A biosynthesis pathway, or biosynthetic pathway, is a description of the steps of the chemical reactions that occur when a living organism creates a new complex molecule out of simpler, smaller precursors. The word "biosynthesis" comes from two root words: "bio," which indicates that the reaction is taking place within a living organism as opposed to within a laboratory; and "synthesis," which indicates that simple starting materials are being combined to form larger products. A biosynthesis pathway is a summary of these chemical reactions, broken down by each step. To describe a pathway completely, extra relevant information is often included, such as which enzymes, coenzymes and cofactors are used in each reaction.
Not all the molecules used by a living organism need to be directly synthesized by the organism itself. Often, these necessary molecules are instead obtained from the surroundings. Humans, for instance, are unable to synthesize essential amino acids such as lysine; these nutrients instead come from protein-rich food such as beans and tree nuts. Cells generally synthesize only those molecules that are either scarce or not readily obtained from their environment.
A biosynthesis pathway often begins with a readily available precursor molecule that is similar to the product. The cell then combines this precursor with other small molecules, chemically modifying the product along the way. At each step, the substrate will progressively resemble the final product. A multi-step biosynthesis pathway can have dozens of steps along the way, undergoing constant modification by enzymes until the final compound is formed.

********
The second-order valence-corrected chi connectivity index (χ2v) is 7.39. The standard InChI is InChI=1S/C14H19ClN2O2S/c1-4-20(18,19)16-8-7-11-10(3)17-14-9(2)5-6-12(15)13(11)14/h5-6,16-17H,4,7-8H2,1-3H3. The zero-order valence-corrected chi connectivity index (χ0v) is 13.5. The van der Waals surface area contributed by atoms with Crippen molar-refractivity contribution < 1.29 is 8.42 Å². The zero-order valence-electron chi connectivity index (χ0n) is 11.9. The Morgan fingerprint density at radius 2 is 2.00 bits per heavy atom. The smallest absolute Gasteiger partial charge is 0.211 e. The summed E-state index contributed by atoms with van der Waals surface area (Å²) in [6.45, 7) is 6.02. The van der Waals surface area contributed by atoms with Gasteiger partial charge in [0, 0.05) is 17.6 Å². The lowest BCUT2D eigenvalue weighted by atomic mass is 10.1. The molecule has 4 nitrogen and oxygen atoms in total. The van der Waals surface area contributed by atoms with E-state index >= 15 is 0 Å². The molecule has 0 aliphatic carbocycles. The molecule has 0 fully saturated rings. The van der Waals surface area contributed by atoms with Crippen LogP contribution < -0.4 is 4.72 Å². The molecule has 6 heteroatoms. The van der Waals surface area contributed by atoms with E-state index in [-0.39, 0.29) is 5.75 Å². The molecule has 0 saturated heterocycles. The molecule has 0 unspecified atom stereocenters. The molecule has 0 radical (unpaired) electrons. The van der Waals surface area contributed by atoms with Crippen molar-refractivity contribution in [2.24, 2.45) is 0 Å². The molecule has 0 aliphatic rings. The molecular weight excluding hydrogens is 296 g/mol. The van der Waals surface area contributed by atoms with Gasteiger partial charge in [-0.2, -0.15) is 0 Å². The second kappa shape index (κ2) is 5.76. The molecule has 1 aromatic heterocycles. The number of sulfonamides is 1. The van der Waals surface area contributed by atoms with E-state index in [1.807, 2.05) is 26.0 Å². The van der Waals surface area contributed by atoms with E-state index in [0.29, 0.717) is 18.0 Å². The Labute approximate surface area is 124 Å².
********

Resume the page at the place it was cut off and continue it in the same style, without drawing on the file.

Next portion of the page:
Studying biosynthesis can yield many practical insights into cures for human illnesses. Understanding the chemistry of the human body clearly helps when an illness results from malfunctioning biosynthesis. Sometimes, however, studying the biosynthetic pathways of other organisms can turn up valuable clues for developing new medicines as well.
Many researchers have turned their attention to studying the biosynthesis of plants, especially concerning natural products. Extracts from certain plants can have powerful pharmacological effects that can be used in creating powerful new drugs. For example, digitalis, an active compound extracted from the common foxglove, has been used to treat heart disease. By gaining an understanding of the biosynthesis pathway of a natural product, chemists can gain insight into how the drug is synthesized and potentially mimic its synthesis in the laboratory. Ultimately, biologists would like to be able to clone these genes to produce transgenic organisms, which would be engineered to produce natural products at greater concentration and purity at a fraction of the price.
Biosynthetic pathways have been elucidated for many common molecules such as fatty acids, amino acids and nucleotides. Many pathways, however, have yet to be discovered. Perhaps the medicines of the future will find their origins in the biosynthetic pathways that are being researched today.